“Every other time I have done this role, I was the one doing the moving, so I needed to preserve some of that. The first time (at Central City Opera in Colorado) I was doing pirouettes all over the place, which I loved. And someone would come over and hook one of my arms and one of my legs and dangle me on my side, and that’s fun, because you really feel like a doll.

“Then last year (at the Metropolitan Opera) it was more of a ballet thing. I had a little pink tutu and pink toe shoes and a little crown on my head, and I twirled around and did pliés to the music.

“So this time it’s quite different but it also makes sense, because she’s a mechanized doll — so what else would she be riding around on than a mechanized cycle?”

Stage director Stéphane Roche gave Christy freedom over all the parts of her body that weren’t fastened down. “He basically told me, ‘OK, you’re standing on that, and it’s going to move around, and you’re going to sing your aria and, you know, maybe you should blow a kiss to the maestro here, wave at the audience there, and everything else just… ‘ He paused and so I asked, ‘You want me to just fill it in?’ And he said, ‘Yep,’ and I said, ‘I can do that!’ ”

The result is a riotously revved up Olympia, a machine that goes berserk. She’s virtuosic and side-splittingly funny at the same time. If you want to catch it, there are several more chances through Oct. 29.

Five more quick things about Christy:

  • Her next role is also at the Lyric — Zerbinetta, in Richard Strauss’ “Ariadne auf Naxos,” beginning Nov. 19. Christy’s big number is yet another comic extravaganza, “Großmächtige Prinzessin” (Oh high and mighty princess), riddled with absurd leaps, prolonged trills and super-high notes.
  • She’s aching to do a Susanna (in Mozart’s “The Marriage of Figaro”) sometime soon. In the last few years the middle of her range has developed a voluptuousness that would suit it, and she was scheduled to sing one with the conductor Seiji Ozawa before his illness forced a cancellation.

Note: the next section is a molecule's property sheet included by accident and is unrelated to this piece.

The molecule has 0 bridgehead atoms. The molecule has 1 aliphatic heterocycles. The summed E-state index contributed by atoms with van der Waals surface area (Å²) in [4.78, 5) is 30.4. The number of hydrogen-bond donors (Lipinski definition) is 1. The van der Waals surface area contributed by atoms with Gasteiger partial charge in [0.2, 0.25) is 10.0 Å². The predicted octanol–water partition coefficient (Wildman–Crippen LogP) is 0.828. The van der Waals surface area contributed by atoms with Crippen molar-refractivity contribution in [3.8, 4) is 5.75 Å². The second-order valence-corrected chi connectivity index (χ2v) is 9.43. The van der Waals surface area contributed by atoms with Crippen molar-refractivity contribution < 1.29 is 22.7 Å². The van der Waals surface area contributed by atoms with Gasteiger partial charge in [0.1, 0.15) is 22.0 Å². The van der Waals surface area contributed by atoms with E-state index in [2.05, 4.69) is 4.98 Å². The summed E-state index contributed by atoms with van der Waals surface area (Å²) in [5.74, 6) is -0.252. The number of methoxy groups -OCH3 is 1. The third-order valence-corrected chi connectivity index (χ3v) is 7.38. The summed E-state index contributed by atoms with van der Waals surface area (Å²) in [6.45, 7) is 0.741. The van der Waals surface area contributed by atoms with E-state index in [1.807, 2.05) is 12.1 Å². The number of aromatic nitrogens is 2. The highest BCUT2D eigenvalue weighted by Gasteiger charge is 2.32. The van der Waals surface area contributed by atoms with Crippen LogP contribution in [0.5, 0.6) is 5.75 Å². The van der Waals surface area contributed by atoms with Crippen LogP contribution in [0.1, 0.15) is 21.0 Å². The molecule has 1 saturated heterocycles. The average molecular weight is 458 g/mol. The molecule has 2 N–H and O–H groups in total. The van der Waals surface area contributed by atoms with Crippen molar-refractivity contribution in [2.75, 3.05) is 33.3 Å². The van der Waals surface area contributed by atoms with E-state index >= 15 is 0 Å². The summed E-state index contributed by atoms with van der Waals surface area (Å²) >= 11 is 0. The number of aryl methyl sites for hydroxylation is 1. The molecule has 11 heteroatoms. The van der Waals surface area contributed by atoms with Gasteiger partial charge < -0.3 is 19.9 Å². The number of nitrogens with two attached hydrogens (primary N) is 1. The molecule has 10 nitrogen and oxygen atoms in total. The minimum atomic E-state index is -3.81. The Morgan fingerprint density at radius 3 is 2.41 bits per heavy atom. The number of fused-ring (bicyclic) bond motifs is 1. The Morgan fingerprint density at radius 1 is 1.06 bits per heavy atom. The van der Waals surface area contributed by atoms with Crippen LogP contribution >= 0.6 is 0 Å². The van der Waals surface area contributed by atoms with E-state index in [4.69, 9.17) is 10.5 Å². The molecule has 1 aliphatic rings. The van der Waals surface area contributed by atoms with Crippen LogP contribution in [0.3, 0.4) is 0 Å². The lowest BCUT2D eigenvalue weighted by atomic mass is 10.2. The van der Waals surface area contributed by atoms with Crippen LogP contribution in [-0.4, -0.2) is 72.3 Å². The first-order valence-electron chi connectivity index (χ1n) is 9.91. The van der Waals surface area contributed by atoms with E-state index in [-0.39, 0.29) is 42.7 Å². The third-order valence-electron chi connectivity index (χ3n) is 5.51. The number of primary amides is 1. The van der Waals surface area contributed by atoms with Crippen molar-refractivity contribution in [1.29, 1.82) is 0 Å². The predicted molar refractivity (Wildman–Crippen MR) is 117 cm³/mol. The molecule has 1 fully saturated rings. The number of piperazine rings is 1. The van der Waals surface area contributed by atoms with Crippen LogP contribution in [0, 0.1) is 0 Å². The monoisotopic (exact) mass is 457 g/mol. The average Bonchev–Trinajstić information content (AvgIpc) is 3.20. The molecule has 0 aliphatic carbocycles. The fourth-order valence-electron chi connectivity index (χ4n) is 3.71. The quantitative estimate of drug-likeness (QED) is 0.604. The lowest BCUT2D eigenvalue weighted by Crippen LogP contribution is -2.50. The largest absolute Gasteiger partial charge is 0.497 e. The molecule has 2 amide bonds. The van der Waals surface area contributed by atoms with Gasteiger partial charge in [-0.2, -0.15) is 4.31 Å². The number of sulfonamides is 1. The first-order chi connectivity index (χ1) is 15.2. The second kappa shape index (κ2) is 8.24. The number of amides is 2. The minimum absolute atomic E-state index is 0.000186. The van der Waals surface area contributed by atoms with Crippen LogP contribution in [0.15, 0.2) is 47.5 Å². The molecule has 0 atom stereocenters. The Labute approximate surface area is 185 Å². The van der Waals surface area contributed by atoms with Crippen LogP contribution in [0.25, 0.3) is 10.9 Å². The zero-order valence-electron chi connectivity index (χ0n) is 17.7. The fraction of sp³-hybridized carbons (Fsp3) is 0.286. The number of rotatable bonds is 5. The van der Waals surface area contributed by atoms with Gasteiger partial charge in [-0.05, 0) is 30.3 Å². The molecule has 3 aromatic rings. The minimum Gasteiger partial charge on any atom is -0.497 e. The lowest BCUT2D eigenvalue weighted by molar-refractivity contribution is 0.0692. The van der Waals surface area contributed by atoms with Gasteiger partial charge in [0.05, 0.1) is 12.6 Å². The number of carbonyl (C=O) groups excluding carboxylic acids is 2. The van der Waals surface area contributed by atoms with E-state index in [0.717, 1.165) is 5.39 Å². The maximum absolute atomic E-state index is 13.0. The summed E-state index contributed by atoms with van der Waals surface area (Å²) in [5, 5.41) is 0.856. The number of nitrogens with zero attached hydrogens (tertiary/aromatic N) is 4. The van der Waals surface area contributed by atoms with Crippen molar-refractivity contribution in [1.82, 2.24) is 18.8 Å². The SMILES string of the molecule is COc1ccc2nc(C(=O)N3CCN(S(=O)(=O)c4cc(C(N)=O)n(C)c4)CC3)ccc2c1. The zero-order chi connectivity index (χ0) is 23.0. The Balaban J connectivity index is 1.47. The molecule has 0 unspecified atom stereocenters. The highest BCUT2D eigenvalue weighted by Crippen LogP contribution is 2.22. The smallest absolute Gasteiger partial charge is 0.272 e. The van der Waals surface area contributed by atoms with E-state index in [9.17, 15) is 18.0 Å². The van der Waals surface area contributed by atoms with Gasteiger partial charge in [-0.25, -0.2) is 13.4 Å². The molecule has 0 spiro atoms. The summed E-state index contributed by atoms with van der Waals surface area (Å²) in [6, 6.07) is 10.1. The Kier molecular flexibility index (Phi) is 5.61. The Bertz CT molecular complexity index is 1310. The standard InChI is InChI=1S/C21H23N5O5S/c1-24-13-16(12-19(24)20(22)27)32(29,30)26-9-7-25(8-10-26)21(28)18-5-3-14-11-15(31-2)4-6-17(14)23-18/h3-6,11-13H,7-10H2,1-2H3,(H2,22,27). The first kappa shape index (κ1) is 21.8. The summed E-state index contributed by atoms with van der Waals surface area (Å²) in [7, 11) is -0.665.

• She’d like to bring her favorite Cunegonde (in Bernstein’s “Candide”) to the States following recent successes of Robert Carsen’s staging at Paris’ Châtelet, Milan’s La Scala and London’s English National Opera. “It’s a great production, done in a TV set from the ’50s and I’m dressed like Jackie Kennedy. I love it.”
  • She was born in Chicago, though raised in Los Angeles,  and she feels at home here. “This house has been my family for many years. I’ve sung in a lot of big houses around the world, and the Lyric is the only one that has this heart, this feeling of company.”
  • Large auditoriums don’t scare her at all.  Chicago’s Civic Opera House is quite large by European standards. So is the War Memorial House in San Francisco, where she has sung, not to mention the Metropolitan Opera. “When I did Lucia (in Donizetti’s ‘Lucia di Lammermoor’) in London at the Coliseum, which is the biggest theater there, the interviewer asked my how I felt singing in that large space. I said: ‘You do know I am an American singer, right?’ “

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Photo captions and credits:  Home page and top: Soprano Anna Christy, as Olympia, with the device that hides under her skirt. Top right: Anna Christy’s long gown leaves no hint she’s got wheels.  Middle right: Emily Lange with stagehand John Clarke test the device that propels Olympia.  Below: A closer look at the where Anna Christy’s feet go on the scooter that propels her.  (Costumed shots by Dan Rest; device images by Joana Olson.)

A close look at the mechanism Olympia rides in "The Tales of Hoffmann" at the Lyric Opera of Chicago 2011.